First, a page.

First Posted: 5/23/2013
It’s an effort to make Pittston more welcoming.
That’s why City Council will vote to form a city Human Relations Commission at a special meeting at 6 p.m. Tuesday. The new group will investigate allegations of discrimination in employment, housing and other areas in Pittston.
According to a draft of the ordinance, all residents of Pittston, no matter race, color, sex, religion, ancestry, nationality, sexual orientation and gender identity, marriage and familial status, age, mental or physical disability, will be given equal opportunities for employment, housing and the use of public services.
Former mayor Michael Lombaro said the city is taking a progressive approach.
“A lack of understanding results in fear,” he said. “The face of the city is changing and if we don’t recognize that change, we can’t respond to our constituents. It’s a philosophical shift.”
The commission will consist of 7 to 15 members, always an odd number, who shall serve overlapping terms of three years each. Members will be appointed by City Council. The commission may elect three, nonvoting members to broaden the diversity of the group. Members shall be residents of Pittston or individuals who work full time within the city. No member may hold office in any political party.
No salary will be offered to members, but expenses will be paid when approved by council. Paid staff may be hired to assist in the performance of the duties of the commission. Council must approve the hiring.
Council will appoint a chairperson. That person will be responsible for setting meetings, coordinating with the Pittston City administrator regarding complaints and responses.
Councilman Michael Lombardo said the NEPA Rainbow Alliance approached the city about enacting such an ordinance.
“It’s just common sense,” he said. “We’re just giving everybody an equal opportunity.”
The alliance acts as an advocate of the area’s lesbian, gay, bisexual, transgender and allied community.
“The Rainbow Alliance and Equality Pennsylvania applaud the City of Pittston, the first municipality in Luzerne County to protect its citizens and workers from discrimination,” said John Dawe, executive director of the NEPA Rainbow Alliance and a board member of Equality Pennsylvania.
“It is surprising that elsewhere in Luzerne County and Pennsylvania it is legal to fire someone from their job, deny them housing and restrict their access to public accommodations because of their sexual orientation, gender identity and expression,” Dawe said. “We hope that someday soon, LGBT Pennsylvanians can all be protected by such laws.”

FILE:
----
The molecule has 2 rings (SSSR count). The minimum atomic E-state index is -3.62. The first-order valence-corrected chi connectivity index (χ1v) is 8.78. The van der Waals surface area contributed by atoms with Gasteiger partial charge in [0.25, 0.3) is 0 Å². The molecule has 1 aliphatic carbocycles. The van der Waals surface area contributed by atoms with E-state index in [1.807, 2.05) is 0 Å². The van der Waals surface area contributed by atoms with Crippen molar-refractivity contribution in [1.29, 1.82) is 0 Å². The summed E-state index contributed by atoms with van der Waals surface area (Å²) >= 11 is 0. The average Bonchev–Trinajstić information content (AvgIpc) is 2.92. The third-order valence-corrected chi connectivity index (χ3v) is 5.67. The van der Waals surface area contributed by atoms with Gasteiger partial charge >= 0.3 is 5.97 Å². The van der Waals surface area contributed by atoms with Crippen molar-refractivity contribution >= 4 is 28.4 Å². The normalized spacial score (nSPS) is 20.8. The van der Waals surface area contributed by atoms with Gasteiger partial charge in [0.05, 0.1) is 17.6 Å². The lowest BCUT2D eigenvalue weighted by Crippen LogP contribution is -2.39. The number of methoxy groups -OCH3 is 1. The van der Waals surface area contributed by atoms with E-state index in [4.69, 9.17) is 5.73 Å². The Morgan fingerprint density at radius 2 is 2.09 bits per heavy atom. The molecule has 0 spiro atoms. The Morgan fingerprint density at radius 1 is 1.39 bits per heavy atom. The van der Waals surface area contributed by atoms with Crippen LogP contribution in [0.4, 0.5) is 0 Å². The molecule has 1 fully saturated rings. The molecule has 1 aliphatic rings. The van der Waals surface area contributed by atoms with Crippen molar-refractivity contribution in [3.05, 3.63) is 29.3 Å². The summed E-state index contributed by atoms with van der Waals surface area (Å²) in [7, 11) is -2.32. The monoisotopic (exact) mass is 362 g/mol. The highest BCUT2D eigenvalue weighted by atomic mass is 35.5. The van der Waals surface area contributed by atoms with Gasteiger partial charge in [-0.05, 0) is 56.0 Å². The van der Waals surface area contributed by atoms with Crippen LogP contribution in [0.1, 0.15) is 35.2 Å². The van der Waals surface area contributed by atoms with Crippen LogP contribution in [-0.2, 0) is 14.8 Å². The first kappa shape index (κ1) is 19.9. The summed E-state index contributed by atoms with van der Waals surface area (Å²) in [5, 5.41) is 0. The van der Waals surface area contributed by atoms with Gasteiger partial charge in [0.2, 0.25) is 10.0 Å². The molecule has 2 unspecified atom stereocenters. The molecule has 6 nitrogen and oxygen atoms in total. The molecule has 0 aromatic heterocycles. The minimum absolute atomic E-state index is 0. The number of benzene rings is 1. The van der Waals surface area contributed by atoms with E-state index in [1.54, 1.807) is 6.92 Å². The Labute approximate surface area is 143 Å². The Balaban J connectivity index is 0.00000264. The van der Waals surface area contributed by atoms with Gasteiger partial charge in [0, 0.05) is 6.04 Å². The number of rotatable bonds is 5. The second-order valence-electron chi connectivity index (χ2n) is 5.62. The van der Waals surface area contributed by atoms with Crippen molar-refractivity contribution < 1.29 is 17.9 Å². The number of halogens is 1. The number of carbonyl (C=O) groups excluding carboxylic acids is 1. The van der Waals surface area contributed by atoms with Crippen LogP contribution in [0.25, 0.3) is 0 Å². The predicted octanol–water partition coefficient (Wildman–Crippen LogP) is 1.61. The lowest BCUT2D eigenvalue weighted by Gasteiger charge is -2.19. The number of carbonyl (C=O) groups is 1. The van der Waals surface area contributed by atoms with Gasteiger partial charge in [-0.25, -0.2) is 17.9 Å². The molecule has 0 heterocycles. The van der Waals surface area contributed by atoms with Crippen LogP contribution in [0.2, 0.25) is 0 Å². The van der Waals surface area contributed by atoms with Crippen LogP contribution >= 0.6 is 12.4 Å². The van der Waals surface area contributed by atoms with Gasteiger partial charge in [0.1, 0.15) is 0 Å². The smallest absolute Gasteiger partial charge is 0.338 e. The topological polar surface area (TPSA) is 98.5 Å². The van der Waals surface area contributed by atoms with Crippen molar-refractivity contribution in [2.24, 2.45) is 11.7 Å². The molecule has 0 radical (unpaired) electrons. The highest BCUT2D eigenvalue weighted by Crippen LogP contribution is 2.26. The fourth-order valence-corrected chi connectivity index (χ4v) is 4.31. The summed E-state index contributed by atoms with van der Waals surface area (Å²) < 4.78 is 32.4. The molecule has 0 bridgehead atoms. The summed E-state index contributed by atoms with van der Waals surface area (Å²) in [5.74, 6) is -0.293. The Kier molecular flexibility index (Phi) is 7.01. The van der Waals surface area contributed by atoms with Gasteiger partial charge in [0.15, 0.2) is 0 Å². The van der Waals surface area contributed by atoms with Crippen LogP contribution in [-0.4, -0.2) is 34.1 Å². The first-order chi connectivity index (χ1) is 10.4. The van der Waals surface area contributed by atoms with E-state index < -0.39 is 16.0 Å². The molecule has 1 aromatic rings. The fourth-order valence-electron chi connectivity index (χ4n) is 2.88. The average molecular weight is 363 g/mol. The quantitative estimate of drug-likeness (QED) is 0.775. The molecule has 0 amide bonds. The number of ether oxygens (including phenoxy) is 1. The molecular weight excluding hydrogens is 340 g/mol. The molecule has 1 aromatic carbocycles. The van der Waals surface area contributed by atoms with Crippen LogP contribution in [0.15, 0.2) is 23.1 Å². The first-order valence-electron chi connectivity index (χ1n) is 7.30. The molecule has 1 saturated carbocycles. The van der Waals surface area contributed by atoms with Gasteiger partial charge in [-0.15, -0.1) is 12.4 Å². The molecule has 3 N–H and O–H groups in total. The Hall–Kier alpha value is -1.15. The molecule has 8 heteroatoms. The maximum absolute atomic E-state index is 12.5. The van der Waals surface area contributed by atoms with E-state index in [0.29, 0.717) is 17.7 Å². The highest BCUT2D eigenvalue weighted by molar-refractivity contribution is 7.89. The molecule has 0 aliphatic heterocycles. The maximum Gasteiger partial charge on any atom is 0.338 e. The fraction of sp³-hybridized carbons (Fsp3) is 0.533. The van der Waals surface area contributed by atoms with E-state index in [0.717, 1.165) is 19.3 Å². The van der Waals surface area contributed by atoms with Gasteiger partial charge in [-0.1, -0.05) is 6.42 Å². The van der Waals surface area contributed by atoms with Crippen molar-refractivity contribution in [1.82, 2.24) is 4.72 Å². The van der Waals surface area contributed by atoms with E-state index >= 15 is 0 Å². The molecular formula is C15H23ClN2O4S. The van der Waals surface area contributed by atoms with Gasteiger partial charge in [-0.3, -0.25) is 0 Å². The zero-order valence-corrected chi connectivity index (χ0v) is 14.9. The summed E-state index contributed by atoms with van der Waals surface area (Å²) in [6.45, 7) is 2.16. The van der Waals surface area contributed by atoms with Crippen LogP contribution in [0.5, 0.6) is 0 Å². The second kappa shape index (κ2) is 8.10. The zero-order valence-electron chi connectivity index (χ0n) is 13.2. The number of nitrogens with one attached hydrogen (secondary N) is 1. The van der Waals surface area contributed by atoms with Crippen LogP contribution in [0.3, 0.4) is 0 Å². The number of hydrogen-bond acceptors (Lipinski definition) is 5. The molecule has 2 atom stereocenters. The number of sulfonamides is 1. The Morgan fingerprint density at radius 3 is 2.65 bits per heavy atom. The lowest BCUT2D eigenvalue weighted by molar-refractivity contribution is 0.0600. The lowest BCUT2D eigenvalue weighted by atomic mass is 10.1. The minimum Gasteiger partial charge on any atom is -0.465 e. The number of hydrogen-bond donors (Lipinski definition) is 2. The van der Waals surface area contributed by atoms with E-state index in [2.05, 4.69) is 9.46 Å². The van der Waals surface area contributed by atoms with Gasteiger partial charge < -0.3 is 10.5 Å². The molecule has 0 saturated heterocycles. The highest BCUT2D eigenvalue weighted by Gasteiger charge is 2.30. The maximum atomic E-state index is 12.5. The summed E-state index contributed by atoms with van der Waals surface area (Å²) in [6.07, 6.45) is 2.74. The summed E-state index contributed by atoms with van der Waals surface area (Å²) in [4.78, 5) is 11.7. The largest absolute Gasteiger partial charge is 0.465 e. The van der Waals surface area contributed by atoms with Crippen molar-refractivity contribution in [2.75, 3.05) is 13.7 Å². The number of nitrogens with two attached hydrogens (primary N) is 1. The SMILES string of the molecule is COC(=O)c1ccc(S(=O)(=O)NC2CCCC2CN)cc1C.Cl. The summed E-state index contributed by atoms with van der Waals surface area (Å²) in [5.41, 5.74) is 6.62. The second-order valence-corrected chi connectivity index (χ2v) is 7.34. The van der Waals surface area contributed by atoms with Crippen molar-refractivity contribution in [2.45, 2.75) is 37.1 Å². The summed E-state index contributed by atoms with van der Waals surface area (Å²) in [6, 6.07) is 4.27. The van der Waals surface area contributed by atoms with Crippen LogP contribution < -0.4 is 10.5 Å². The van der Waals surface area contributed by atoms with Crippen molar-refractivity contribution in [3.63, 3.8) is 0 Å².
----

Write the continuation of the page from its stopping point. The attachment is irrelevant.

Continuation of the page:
There is currently legislation under consideration in Harrisburg that would amend the state Human Relations Act to include protections based on sexual orientation and gender identity/expression. The act already protects based on other criteria, including race, ethnicity and other categories, Dawe said.
According to Pittston’s proposed ordinance, an individual who claims to be aggrieved by an unlawful practice may file a complaint with the city administrator or the chairperson of the commission.
After a complaint is filed, it will be reviewed by the commission and the target of the complainer will be notified and given 60 days to respond. A fact-finding conference will be scheduled and the accused and the accuser may present evidence to a commissioner. If the issue is not resolved, the commissioner will prepare a summary and an opinion. The Commission will then meet and accept or reject the finding by public vote.
If the commission adopts an “expanded procedure” format and a conclusion is not reached in the fact-finding conference, an investigation will occur. The commission will then determine if any other actions are needed.
A person found in violation of the ordinance, depending on the situation, could be required to pay back pay or damages according to the state Human Relations Act, emotional distress damages, exemplary damages, reasonable attorneys’ fees and court costs.
Councilman Lombardo said Pittston is trying to foster a “more welcoming atmosphere.
“We want to get people to move into the city, buy property here, buy a house here, patronize our businesses,” he said. “We thought that by fostering a more welcoming attitude, it would help us do that.”